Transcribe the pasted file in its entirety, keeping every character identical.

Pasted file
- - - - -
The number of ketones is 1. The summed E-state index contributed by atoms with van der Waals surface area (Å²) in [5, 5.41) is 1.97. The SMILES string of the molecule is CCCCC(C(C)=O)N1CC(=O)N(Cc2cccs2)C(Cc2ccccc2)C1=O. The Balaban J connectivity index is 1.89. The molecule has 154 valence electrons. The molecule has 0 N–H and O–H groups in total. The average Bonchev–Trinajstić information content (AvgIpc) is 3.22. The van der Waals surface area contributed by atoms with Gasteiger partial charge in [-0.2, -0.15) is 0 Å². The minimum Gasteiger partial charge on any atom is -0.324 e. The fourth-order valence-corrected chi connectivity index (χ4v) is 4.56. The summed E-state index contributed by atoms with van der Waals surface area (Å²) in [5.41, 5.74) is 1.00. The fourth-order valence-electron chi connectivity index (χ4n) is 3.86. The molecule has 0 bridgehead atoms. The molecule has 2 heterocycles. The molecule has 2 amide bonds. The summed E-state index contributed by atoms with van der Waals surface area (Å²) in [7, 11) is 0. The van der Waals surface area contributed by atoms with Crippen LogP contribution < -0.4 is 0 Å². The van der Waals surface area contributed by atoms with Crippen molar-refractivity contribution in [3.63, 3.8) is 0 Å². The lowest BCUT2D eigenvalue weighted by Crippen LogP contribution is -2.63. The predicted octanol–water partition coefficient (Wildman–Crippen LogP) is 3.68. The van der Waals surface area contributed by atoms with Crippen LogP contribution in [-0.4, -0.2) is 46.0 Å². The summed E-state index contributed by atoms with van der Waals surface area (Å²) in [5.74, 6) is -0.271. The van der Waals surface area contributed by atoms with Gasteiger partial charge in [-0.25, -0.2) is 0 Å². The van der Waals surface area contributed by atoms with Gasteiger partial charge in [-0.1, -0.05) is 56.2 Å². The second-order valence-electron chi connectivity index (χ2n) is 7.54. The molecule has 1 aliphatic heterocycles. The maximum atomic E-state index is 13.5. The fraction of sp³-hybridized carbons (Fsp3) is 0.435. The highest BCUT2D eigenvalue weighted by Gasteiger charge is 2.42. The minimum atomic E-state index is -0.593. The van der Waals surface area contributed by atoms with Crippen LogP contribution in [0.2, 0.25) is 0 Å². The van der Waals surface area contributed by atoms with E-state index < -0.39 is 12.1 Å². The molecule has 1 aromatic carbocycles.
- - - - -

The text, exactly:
The number of ketones is 1. The summed E-state index contributed by atoms with van der Waals surface area (Å²) in [5, 5.41) is 1.97. The SMILES string of the molecule is CCCCC(C(C)=O)N1CC(=O)N(Cc2cccs2)C(Cc2ccccc2)C1=O. The Balaban J connectivity index is 1.89. The molecule has 154 valence electrons. The molecule has 0 N–H and O–H groups in total. The average Bonchev–Trinajstić information content (AvgIpc) is 3.22. The van der Waals surface area contributed by atoms with Gasteiger partial charge in [-0.2, -0.15) is 0 Å². The minimum Gasteiger partial charge on any atom is -0.324 e. The fourth-order valence-corrected chi connectivity index (χ4v) is 4.56. The summed E-state index contributed by atoms with van der Waals surface area (Å²) in [5.41, 5.74) is 1.00. The fourth-order valence-electron chi connectivity index (χ4n) is 3.86. The molecule has 0 bridgehead atoms. The molecule has 2 heterocycles. The molecule has 2 amide bonds. The summed E-state index contributed by atoms with van der Waals surface area (Å²) in [7, 11) is 0. The van der Waals surface area contributed by atoms with Crippen LogP contribution < -0.4 is 0 Å². The van der Waals surface area contributed by atoms with Crippen molar-refractivity contribution in [3.63, 3.8) is 0 Å². The lowest BCUT2D eigenvalue weighted by Crippen LogP contribution is -2.63. The predicted octanol–water partition coefficient (Wildman–Crippen LogP) is 3.68. The van der Waals surface area contributed by atoms with Crippen LogP contribution in [-0.4, -0.2) is 46.0 Å². The summed E-state index contributed by atoms with van der Waals surface area (Å²) in [5.74, 6) is -0.271. The van der Waals surface area contributed by atoms with Gasteiger partial charge in [-0.25, -0.2) is 0 Å². The van der Waals surface area contributed by atoms with Gasteiger partial charge in [-0.1, -0.05) is 56.2 Å². The second-order valence-electron chi connectivity index (χ2n) is 7.54. The molecule has 1 aliphatic heterocycles. The maximum atomic E-state index is 13.5. The fraction of sp³-hybridized carbons (Fsp3) is 0.435. The highest BCUT2D eigenvalue weighted by Gasteiger charge is 2.42. The minimum atomic E-state index is -0.593. The van der Waals surface area contributed by atoms with Crippen LogP contribution in [0.2, 0.25) is 0 Å². The van der Waals surface area contributed by atoms with E-state index < -0.39 is 12.1 Å². The molecule has 1 aromatic carbocycles.